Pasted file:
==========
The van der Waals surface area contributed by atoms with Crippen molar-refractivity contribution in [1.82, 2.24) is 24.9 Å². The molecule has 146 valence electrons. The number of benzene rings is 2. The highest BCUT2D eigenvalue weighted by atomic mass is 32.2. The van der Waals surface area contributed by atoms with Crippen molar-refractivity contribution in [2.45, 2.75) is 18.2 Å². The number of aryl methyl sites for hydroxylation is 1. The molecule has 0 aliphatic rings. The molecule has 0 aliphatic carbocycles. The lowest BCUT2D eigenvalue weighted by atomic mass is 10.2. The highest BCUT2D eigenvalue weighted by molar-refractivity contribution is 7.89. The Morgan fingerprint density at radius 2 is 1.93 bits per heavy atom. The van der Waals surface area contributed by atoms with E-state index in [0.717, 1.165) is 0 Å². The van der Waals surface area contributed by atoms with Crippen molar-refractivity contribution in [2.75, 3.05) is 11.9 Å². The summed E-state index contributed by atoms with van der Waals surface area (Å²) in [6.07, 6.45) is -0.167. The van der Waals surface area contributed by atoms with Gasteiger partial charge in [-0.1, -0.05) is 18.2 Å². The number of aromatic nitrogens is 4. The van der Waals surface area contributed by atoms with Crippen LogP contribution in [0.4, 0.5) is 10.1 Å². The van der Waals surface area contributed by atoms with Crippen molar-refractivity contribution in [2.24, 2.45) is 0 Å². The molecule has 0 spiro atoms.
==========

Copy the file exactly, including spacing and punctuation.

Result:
The van der Waals surface area contributed by atoms with Crippen molar-refractivity contribution in [1.82, 2.24) is 24.9 Å². The molecule has 146 valence electrons. The number of benzene rings is 2. The highest BCUT2D eigenvalue weighted by atomic mass is 32.2. The van der Waals surface area contributed by atoms with Crippen molar-refractivity contribution in [2.45, 2.75) is 18.2 Å². The number of aryl methyl sites for hydroxylation is 1. The molecule has 0 aliphatic rings. The molecule has 0 aliphatic carbocycles. The lowest BCUT2D eigenvalue weighted by atomic mass is 10.2. The highest BCUT2D eigenvalue weighted by molar-refractivity contribution is 7.89. The Morgan fingerprint density at radius 2 is 1.93 bits per heavy atom. The van der Waals surface area contributed by atoms with E-state index in [0.717, 1.165) is 0 Å². The van der Waals surface area contributed by atoms with Crippen molar-refractivity contribution in [2.75, 3.05) is 11.9 Å². The summed E-state index contributed by atoms with van der Waals surface area (Å²) in [6.07, 6.45) is -0.167. The van der Waals surface area contributed by atoms with Gasteiger partial charge in [-0.1, -0.05) is 18.2 Å². The number of aromatic nitrogens is 4. The van der Waals surface area contributed by atoms with Crippen LogP contribution in [0.4, 0.5) is 10.1 Å². The van der Waals surface area contributed by atoms with Crippen molar-refractivity contribution in [2.24, 2.45) is 0 Å². The molecule has 0 spiro atoms.